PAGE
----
• Try to negotiate a flat rate if the tradesman has no idea how much the job is going to cost. This is especially helpful in plumbing work, as almost all pipes are hidden behind walls and the job can easily become more complicated than originally planned.
  • Ask if the tradesman charges for travel time. If he does, it may be cheaper to choose someone who is closer. Also ask if he charges for time spent traveling to supply stores.
  • Know your contractor. Be sure he is licensed, and get a written agreement stating the cost and the work to be performed.
  • Beware of any contractor who shows up at your door unannounced or calls you on the phone. Con artists must move every so often to frustrate law enforcement, so they have no fixed address and rely on door-to-door or phone solicitation. For the same reason, their invoices may contain only a P.O. box rather than a street address.
  • Always be wary of a contractor who recommends a particular company or individual after “discovering” a problem, as he will probably receive a kickback for the referral, so you cannot trust his advice.
  • Beware of a contractor who tries to unnecessarily increase the scope of a project. Also known as an upseller, these people will do the following:
    • not offer you a range of options, including cheaper alternatives or work that is different than what you had anticipated; or
    • use scare tactics to persuade you to take his recommendations.
  • Beware of contractors who insist that they are  charging you only for what they paid for the materials, if they are, in fact, making a profit on the materials. Material over-charging is unethical if the contractor lies about it.
  • Beware of material-swapping, in which the contractor will buy premium products and make you reimburse him, but then he returns the product for something cheaper and of lower quality, and pockets the difference. If you suspect material-swapping, you can uncover the farce at the end of the job by comparing the packaging with the products listed on the receipt.
  • Do not give a large down-payment. It may be appropriate to pay a small percentage of the total estimate up front, but if the contractor asks for most (or all) of the money up front, he may be a con artist. Even if he does return to perform the work, he may botch the job or leave it unfinished, leaving you with little power to contest. And, of course, never pay in cash.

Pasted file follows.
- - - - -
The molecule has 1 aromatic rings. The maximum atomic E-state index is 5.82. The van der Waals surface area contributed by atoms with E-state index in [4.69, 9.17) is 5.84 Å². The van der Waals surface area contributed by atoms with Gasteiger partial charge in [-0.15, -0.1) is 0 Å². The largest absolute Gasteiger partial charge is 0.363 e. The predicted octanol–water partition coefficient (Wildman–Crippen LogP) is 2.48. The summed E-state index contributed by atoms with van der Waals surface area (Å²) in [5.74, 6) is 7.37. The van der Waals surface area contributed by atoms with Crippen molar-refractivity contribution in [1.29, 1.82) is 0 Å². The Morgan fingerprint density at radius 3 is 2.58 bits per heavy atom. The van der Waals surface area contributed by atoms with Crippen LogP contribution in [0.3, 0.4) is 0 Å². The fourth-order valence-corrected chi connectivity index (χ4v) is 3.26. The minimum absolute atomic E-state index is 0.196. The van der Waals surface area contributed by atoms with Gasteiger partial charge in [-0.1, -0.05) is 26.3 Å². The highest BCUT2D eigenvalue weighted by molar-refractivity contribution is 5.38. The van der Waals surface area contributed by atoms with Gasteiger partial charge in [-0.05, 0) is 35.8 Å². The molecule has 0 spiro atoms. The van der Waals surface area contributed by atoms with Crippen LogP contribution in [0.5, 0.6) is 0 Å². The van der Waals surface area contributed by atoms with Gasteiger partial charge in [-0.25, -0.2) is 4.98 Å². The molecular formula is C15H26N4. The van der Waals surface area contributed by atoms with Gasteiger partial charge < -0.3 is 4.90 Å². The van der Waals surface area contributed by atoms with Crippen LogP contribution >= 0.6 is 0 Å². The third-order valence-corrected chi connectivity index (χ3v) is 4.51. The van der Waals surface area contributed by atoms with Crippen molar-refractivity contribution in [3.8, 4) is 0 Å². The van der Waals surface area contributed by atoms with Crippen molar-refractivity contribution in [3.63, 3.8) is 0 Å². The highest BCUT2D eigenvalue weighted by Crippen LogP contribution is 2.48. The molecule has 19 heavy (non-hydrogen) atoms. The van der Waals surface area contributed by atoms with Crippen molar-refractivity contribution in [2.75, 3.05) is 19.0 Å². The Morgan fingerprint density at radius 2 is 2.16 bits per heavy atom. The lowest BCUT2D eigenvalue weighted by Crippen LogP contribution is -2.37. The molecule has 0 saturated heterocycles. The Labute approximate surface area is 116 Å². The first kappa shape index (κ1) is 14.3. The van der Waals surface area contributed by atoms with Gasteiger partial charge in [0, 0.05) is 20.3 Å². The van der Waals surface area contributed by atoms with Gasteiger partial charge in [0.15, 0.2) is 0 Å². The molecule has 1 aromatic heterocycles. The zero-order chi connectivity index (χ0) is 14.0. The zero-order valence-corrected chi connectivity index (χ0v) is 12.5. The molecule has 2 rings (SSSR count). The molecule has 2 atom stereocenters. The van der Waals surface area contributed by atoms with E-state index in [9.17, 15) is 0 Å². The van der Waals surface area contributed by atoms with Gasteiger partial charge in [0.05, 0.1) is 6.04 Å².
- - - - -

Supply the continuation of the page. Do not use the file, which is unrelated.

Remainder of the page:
• If you are elderly, be on heightened alert for scammers because you will be targeted more often than your children.
In summary, homeowners and inspectors alike should be wise to the plethora of ways that home repair contractors, or those posing as such, rip off their clients.  Don’t be afraid to call Veteran Home Inspections at 210-202-1974 to have us inspect your home for needed repairs, or to check up on your contractor’s work.  We do not work on houses we inspect, so we are completely impartial.  You can also check us out online at www.vhillc.com

Friday, March 9, 2018

Foreclosure Home Inspections - Trust Your Gut

So, you want to buy a house cheap, and you look to the foreclosure market. Considering the over-abundance of these properties and just how little many of them are going for, it’s tempting to jump on the bandwagon and buy up. And it may pay off as a long-term investment.  But, like any other major purchase, you should know as much as you can about a property before you buy it, which is why home inspections, performed by certified InterNACHI inspectors, are necessary.
Unfortunately, many real estate agents, who don’t like bargaining with banks, are advising clients that home inspections are of no value as a bargaining tool, since banks don’t negotiate on “as is” properties. As an added disincentive, banks selling properties “as is” have no legal responsibility for any lurking defects. While the agent's advice to forgo an inspection as a means to negotiate on the price may be logical, it is startlingly counter-intuitive, and possibly even negligent. Would you buy a car without knowing whether it has a transmission?  The same premise holds true for a house, regardless of whether you intend to live in it, or fix it and flip it. The Realtor may be trying to salvage a deal that could possibly be scrapped if an inspector uncovers damage that the bank is unwilling to pay for, and you, as the buyer, have to realize that the agent's advice is not in your best interest. In this case, they’re putting you at risk in order to ensure they get their commission.
Any Realtor advising against an inspection on a foreclosure (or neglecting to recommend that one be performed) is ignoring the likelihood that, long before the previous owners stopped making mortgage payments, they deferred required maintenance tasks. Moisture intrusion leading to leaks and mold are just a few of the major problems commonly found by inspectors in foreclosed properties.  Tales abound of bizarre discoveries in abandoned properties, from wild boars to colossal bees nests. Former owners may loot their own properties, taking with them anything they can pry up or unscrew, and leave behind trash and junk that you have to pay for to have removed.